# Which group is more oxidized, -CHO or -CH_2OH, and why?

Dec 14, 2015

The $\text{-CHO}$ group is more oxidized.

#### Explanation:

There are three methods we could use to determine the relative levels of oxidation.

1. By using the oxidation number of the carbon atom

One definition of oxidation is: an increase in the oxidation number.

Let's calculate the oxidation number of $\text{C-1}$ in ethanal.

According to the rules for calculating oxidation numbers, $\text{C-1}$ "owns" one of the electrons in the $\text{C-C}$ bond, both of the electrons in the $\text{C-H}$ bond, and none of the electrons in the $\text{C=O}$ bond.

Since $\text{C-1}$ "owns" only three valence electrons, it has effectively "lost" an electron, so it has an oxidation number of +1.

Now, let's repeat the process for $\text{C-1}$ in ethanol.

Here, $\text{C-1}$ "owns" one of the electrons in the $\text{C-C}$ bond, both of the electrons in the $\text{C-H}$ bonds, and none of the electrons in the $\text{C=O}$ bond.

Since $\text{C-1}$ now "owns" five valence electrons, it has effectively "gained" an electron, so it has an oxidation number of -1.

The aldehyde carbon has a higher oxidation number than the alcohol carbon, so a $\text{CHO}$ group is more highly oxidized than a $\text{CH"_2"OH}$ group.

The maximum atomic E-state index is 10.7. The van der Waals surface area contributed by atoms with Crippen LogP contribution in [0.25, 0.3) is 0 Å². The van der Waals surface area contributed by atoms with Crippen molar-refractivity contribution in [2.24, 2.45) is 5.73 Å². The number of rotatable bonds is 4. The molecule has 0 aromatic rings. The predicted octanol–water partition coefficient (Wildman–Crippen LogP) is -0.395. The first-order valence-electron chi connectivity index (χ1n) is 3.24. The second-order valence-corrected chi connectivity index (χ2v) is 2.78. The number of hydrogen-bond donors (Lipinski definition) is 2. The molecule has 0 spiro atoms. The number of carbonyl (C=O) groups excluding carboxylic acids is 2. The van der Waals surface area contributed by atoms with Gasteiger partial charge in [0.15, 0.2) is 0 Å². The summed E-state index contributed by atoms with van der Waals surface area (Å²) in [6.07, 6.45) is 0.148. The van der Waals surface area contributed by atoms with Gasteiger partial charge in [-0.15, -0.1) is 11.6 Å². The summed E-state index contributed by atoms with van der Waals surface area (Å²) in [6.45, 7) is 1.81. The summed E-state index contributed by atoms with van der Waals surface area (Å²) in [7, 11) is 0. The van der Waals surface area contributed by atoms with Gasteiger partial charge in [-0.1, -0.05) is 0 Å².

2. By counting the number of oxygen atoms

A second definition of oxidation is: an increase in the number of oxygen atoms.

Both groups contain one O atom, but the O in the aldehyde is double-bonded, so we can count it twice (as we do when determining $R , S$ configurations).

Thus, the $\text{CHO}$ group is more highly oxidized than the $\text{CH"_2"OH}$ group.

3. By counting the number of hydrogen atoms

A third definition of oxidation is: a decrease in the number of hydrogen atoms.

$\text{C-1}$ in the alcohol group has two H atoms attached, while $\text{C-1}$ in the aldehyde group has one H atom attached.

Therefore, the $\text{CHO}$ group is more highly oxidized than the $\text{CH"_2"OH}$ group.